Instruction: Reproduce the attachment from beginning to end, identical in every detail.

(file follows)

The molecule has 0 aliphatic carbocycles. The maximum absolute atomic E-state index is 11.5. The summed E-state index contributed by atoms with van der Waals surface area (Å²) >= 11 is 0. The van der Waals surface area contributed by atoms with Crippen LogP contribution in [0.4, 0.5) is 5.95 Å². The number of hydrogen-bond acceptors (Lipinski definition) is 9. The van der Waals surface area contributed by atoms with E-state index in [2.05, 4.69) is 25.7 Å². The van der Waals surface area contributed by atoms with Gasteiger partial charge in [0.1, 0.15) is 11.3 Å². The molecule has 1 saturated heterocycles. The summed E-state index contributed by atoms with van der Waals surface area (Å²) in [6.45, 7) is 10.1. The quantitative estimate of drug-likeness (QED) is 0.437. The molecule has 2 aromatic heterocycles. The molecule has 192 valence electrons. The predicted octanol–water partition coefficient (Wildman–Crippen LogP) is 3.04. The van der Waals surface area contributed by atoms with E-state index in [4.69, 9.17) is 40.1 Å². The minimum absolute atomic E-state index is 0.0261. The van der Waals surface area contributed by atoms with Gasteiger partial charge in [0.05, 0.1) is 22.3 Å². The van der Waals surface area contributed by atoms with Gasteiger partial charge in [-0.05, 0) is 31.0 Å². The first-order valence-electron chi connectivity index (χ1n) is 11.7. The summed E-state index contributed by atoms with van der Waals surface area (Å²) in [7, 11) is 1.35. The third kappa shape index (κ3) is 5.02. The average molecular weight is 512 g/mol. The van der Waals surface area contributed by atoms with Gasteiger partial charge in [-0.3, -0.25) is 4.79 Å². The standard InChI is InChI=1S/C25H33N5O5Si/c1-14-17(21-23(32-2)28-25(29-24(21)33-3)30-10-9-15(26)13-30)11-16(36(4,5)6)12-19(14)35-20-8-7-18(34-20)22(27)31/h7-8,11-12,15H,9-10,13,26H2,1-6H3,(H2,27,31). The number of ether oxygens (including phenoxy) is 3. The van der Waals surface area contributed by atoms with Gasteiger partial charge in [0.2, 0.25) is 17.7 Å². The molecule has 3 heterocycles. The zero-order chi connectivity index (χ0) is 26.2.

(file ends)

The molecule has 0 aliphatic carbocycles. The maximum absolute atomic E-state index is 11.5. The summed E-state index contributed by atoms with van der Waals surface area (Å²) >= 11 is 0. The van der Waals surface area contributed by atoms with Crippen LogP contribution in [0.4, 0.5) is 5.95 Å². The number of hydrogen-bond acceptors (Lipinski definition) is 9. The van der Waals surface area contributed by atoms with E-state index in [2.05, 4.69) is 25.7 Å². The van der Waals surface area contributed by atoms with Gasteiger partial charge in [0.1, 0.15) is 11.3 Å². The molecule has 1 saturated heterocycles. The summed E-state index contributed by atoms with van der Waals surface area (Å²) in [6.45, 7) is 10.1. The quantitative estimate of drug-likeness (QED) is 0.437. The molecule has 2 aromatic heterocycles. The molecule has 192 valence electrons. The predicted octanol–water partition coefficient (Wildman–Crippen LogP) is 3.04. The van der Waals surface area contributed by atoms with E-state index in [4.69, 9.17) is 40.1 Å². The minimum absolute atomic E-state index is 0.0261. The van der Waals surface area contributed by atoms with Gasteiger partial charge in [0.05, 0.1) is 22.3 Å². The van der Waals surface area contributed by atoms with Gasteiger partial charge in [-0.05, 0) is 31.0 Å². The first-order valence-electron chi connectivity index (χ1n) is 11.7. The summed E-state index contributed by atoms with van der Waals surface area (Å²) in [7, 11) is 1.35. The third kappa shape index (κ3) is 5.02. The average molecular weight is 512 g/mol. The van der Waals surface area contributed by atoms with Gasteiger partial charge in [-0.3, -0.25) is 4.79 Å². The standard InChI is InChI=1S/C25H33N5O5Si/c1-14-17(21-23(32-2)28-25(29-24(21)33-3)30-10-9-15(26)13-30)11-16(36(4,5)6)12-19(14)35-20-8-7-18(34-20)22(27)31/h7-8,11-12,15H,9-10,13,26H2,1-6H3,(H2,27,31). The number of ether oxygens (including phenoxy) is 3. The van der Waals surface area contributed by atoms with Gasteiger partial charge in [0.2, 0.25) is 17.7 Å². The molecule has 3 heterocycles. The zero-order chi connectivity index (χ0) is 26.2.